Flooding on a Biblical Scale - Colorado Flood 2013
Posted by Client Care on Saturday, September 14th, 2013 at 12:01pm.
All across the world, people are hearing reports of the natural disaster the State of Colorado is facing at the current moment. Known mostly for its dry climate, the Front Range and surrounding areas have been pummeled with over 15 inches of rain in the last several days. To put it in another perspective, meteorologists say the snowfall equivalence to 15 inches of rain would be nearly 200 inches in some areas!
Flash floods, although somewhat rare, are definitely not unheard of in the area and in fact the Boulder Creek has one of the highest flash flood risks in the state. Despite the inevitability of some flooding in the areas most affected, the magnitude of this storm has caused what officials are calling “flooding on a biblical scale.” With reports of 15-20 foot walls of water barreling down the mountainside at astounding rates carrying debris as large as cars and as long as trees, the ramifications on Colorado’s beautiful landscape and infrastructures are going to be huge. Even still, plans are already underway to put all the pieces back together and residents feel confident that the areas most effected will be back up and running again soon!
Being dubbed the 100 year flood, the likelihood of a storm of this magnitude has a 1% probability of happening in any given year. While all the data is far from being tallied, State officials are saying this is the worst flooding the State of Colorado and the Boulder area has experienced since 1894. The possible reclassification of this 2013 storm as a 1000, yes 1000, year event is extremely plausible at this point, as breaking record levels of water continue to lay siege to the Front Range. The culprit of this massive storm front was an uncharacteristic stationary low pressure system situated over Utah and a high pressure storm system sitting just to the east of Denver. The warm tropical air mass has pushed saturated air up and over the Rocky Mountains, which is causing all the moisture to be squeezed out of the system, thus producing massive amounts of water flow.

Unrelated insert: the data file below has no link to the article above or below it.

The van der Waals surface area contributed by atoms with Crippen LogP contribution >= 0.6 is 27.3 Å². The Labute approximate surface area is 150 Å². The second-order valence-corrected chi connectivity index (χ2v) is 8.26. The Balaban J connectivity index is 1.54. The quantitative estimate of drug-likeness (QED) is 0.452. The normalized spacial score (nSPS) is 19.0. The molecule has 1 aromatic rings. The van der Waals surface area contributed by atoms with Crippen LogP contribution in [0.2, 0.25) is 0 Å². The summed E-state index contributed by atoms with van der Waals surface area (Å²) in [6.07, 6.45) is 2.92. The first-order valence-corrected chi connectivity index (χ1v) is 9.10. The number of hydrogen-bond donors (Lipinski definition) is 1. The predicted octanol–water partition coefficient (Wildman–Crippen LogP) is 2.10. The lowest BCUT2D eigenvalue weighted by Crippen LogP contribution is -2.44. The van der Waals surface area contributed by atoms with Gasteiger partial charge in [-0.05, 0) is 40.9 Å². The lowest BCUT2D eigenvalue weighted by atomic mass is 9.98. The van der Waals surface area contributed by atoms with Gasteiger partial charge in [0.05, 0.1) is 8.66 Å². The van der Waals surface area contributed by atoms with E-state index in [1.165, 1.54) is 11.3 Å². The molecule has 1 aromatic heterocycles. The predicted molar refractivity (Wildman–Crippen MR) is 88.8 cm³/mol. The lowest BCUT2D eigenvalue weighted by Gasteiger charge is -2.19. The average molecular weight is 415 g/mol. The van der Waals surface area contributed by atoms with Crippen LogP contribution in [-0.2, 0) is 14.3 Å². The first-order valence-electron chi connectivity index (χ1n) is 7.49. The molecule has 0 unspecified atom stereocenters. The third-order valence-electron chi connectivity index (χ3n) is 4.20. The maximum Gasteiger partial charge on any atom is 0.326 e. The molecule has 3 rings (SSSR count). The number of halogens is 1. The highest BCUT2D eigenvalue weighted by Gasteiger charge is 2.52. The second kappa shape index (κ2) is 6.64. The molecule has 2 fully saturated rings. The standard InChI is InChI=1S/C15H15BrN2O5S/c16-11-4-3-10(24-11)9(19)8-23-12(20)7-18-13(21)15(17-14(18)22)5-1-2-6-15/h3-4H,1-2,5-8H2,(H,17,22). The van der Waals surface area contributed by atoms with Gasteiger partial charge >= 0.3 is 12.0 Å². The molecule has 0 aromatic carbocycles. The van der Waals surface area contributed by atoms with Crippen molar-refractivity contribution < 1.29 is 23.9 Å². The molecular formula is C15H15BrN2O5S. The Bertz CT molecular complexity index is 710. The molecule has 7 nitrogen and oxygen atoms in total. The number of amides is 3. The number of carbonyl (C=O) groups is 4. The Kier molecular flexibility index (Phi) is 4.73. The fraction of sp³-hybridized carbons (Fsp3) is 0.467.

One of the only certainties in this unfortunate event is that the road to recovery will be long and arduous. In the days to come, the state will have to deal with several majorly devastated roadways, failing sewer systems, contaminated reservoirs, limited electricity and phone access, unsafe drinking water, mudslides, rockslides, and stressed city services. But again, Colorado homeowners are remaining positive and are looking forward to next week when the sun will be shining once again!
Click here to learn about how you can help with relief efforts in the "100 year Flood" of Colorado!
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